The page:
Although the activities build on each other, each can be implemented independently to focus on key aspects. Some materials such as dice and voting cards link the activities. The students use dice for playful revision and as a model to visualize the process and effects of fragmentation; they use the voting cards to respond to questions and quizzes or to signal to the teacher that a task has been completed (placing the green card on their table) or that help is needed (red card). This is a time-efficient, subtle way to check on the students. A workbook (WB) and PowerPoint presentation (PPT) guide the unit. Detailed lesson plans go hand in hand with the presentation and suggest student-teacher interactions (e.g., questions, think-pair-share, flashlight). The students consistently make predictions, which they confirm or refute through experimental investigations or other activities. There is a focus on activating all students with short, playful activities. The incorporation of case studies and everyday objects further facilitates learning and promotes authentic science. See Figure 1 to easily access all Supplemental Material.

Activity 1: What Are Plastics?

With newspaper articles about plastic pollution (e.g., “Microplastics are now in the air”), students are led to the question of what plastics actually are. They watch a short video clip to learn about the origins, history, manufacturing, and main applications of plastics, guided by a table with key terms (plastic, polymer, microplastics, microbeads, nurdles, marine debris, PVC, acrylic, and nylon) and questions about its history and current use (WB p. 1). A memory activity helps fill in the table; each student receives one card with either a term, question, definition, or answer. They have to pair up, match the cards on the board, check all matches, and copy the information. Some terms may seem redundant at this point (e.g., nylon), but they help elaborate a feeling for the distribution and variety of plastics. To deepen their knowledge, the students play a game of dice. Allocating a number to each term, in pairs they throw the dice and recap the terms the numbers represent. The game could be played in subsequent lessons for playful revision. Elaborating on plastic distribution, the students extract microbeads and fibers from cosmetics and clothes (see Raab & Bogner, 2020). Or they can use their voting cards for a quiz: the teacher shows everyday items (examples in the PPT), and the students have to raise a green or red card to indicate whether they think the item contains plastics.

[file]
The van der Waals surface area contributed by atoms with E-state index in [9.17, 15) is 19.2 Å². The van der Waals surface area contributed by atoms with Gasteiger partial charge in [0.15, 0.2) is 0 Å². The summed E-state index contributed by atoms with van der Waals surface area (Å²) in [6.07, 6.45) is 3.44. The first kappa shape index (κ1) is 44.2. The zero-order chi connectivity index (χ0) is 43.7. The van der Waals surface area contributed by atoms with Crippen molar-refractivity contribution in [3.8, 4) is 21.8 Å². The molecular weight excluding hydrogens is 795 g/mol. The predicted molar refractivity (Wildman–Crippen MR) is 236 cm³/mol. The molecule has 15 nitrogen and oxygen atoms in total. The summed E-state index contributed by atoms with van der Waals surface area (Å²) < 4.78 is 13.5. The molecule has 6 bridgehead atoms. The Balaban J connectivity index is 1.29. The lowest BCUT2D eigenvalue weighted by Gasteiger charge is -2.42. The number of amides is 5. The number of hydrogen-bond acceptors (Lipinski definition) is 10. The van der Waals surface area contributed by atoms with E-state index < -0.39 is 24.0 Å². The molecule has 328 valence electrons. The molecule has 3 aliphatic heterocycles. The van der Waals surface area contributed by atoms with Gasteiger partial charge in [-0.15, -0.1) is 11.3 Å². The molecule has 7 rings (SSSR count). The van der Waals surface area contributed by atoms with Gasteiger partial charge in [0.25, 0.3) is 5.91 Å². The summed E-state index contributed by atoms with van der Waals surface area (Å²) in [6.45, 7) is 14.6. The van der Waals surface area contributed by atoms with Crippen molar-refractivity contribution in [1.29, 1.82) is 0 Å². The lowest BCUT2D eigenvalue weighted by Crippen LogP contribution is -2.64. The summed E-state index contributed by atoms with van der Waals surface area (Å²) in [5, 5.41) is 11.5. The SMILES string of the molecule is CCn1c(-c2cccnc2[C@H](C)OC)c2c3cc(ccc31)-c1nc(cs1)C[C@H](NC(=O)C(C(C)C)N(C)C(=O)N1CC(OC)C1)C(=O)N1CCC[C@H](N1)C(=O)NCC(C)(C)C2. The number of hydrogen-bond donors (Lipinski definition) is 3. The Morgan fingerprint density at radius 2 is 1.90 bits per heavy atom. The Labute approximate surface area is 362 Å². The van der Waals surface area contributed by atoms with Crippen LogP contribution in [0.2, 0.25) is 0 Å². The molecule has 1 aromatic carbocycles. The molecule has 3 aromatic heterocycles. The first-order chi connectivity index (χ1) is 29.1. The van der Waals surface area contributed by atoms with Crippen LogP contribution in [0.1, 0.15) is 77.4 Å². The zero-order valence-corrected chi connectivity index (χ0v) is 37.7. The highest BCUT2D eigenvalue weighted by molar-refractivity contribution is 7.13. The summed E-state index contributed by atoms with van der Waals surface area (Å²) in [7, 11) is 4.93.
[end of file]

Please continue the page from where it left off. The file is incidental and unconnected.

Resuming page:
Activity 2: Are Plastics Harmful?

This activity is introduced by the question of how microplastics can be harmful if they are hardly visible to the naked eye. After brainstorming (use mind maps; the answers serve as hypotheses to be confirmed or refuted after the activity), the students learn about microplastics and their environmental impact (primary vs. secondary microplastics, process of fragmentation, plastics entering the ocean, toxins leaching, and surface interaction with toxins) through a short informative text (WB p. 2). A model and a soil experiment help visualize those processes (WB p. 3). The model demonstrates the change in surface area once large plastics become fragmented. In groups of four to eight, the students build one large cube with all their dice, which represent macroplastics. They calculate the surface area, pull the cube apart, and calculate the increased surface area; relating it to plastics, they understand that this allows more toxins to leach or attach, while small pieces can accumulate in the environment. Linking this to daily life, they conduct the soil experiment (Figure 2; WB p. 5). They choose common materials to be buried in the soil and develop hypotheses regarding visible impacts after two to three weeks of exposure. Additionally, they produce their own biodegradable “plastic” film, also to be buried or used at home (Figure 3; WB p. 4). The biodegradable film shows typical features of plastics, yet it breaks down more quickly in moist environments. The key message is that there are less harmful, compostable, and easily producible alternatives. The students discuss parallels of the biodegradable vs. conventional film and elaborate on their benefits and drawbacks. At home, they can explore various applications.

  • Dice

  • Soil experiment

  • Biodegradable plastic experiment

  • Voting cards

Figure 2.